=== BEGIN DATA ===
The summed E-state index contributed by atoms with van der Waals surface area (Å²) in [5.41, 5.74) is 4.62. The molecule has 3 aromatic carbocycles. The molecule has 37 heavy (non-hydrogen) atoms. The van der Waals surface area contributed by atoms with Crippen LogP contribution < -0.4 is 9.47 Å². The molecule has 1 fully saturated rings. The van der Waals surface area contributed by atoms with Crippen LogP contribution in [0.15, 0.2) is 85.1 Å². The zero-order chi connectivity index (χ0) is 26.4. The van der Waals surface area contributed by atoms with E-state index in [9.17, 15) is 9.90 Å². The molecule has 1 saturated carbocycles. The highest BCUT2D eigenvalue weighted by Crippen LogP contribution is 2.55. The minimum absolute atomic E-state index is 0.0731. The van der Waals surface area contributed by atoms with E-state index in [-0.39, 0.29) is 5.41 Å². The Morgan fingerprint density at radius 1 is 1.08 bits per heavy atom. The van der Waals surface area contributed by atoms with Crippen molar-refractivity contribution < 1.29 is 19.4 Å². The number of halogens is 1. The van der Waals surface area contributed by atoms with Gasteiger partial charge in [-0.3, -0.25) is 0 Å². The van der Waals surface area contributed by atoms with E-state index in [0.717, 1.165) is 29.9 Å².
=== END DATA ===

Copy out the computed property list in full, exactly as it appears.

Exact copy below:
The summed E-state index contributed by atoms with van der Waals surface area (Å²) in [5.41, 5.74) is 4.62. The molecule has 3 aromatic carbocycles. The molecule has 37 heavy (non-hydrogen) atoms. The van der Waals surface area contributed by atoms with Crippen LogP contribution < -0.4 is 9.47 Å². The molecule has 1 fully saturated rings. The van der Waals surface area contributed by atoms with Crippen LogP contribution in [0.15, 0.2) is 85.1 Å². The zero-order chi connectivity index (χ0) is 26.4. The van der Waals surface area contributed by atoms with E-state index in [9.17, 15) is 9.90 Å². The molecule has 1 saturated carbocycles. The highest BCUT2D eigenvalue weighted by Crippen LogP contribution is 2.55. The minimum absolute atomic E-state index is 0.0731. The van der Waals surface area contributed by atoms with E-state index in [-0.39, 0.29) is 5.41 Å². The Morgan fingerprint density at radius 1 is 1.08 bits per heavy atom. The van der Waals surface area contributed by atoms with Crippen molar-refractivity contribution < 1.29 is 19.4 Å². The number of halogens is 1. The van der Waals surface area contributed by atoms with Gasteiger partial charge in [-0.3, -0.25) is 0 Å². The van der Waals surface area contributed by atoms with E-state index in [0.717, 1.165) is 29.9 Å².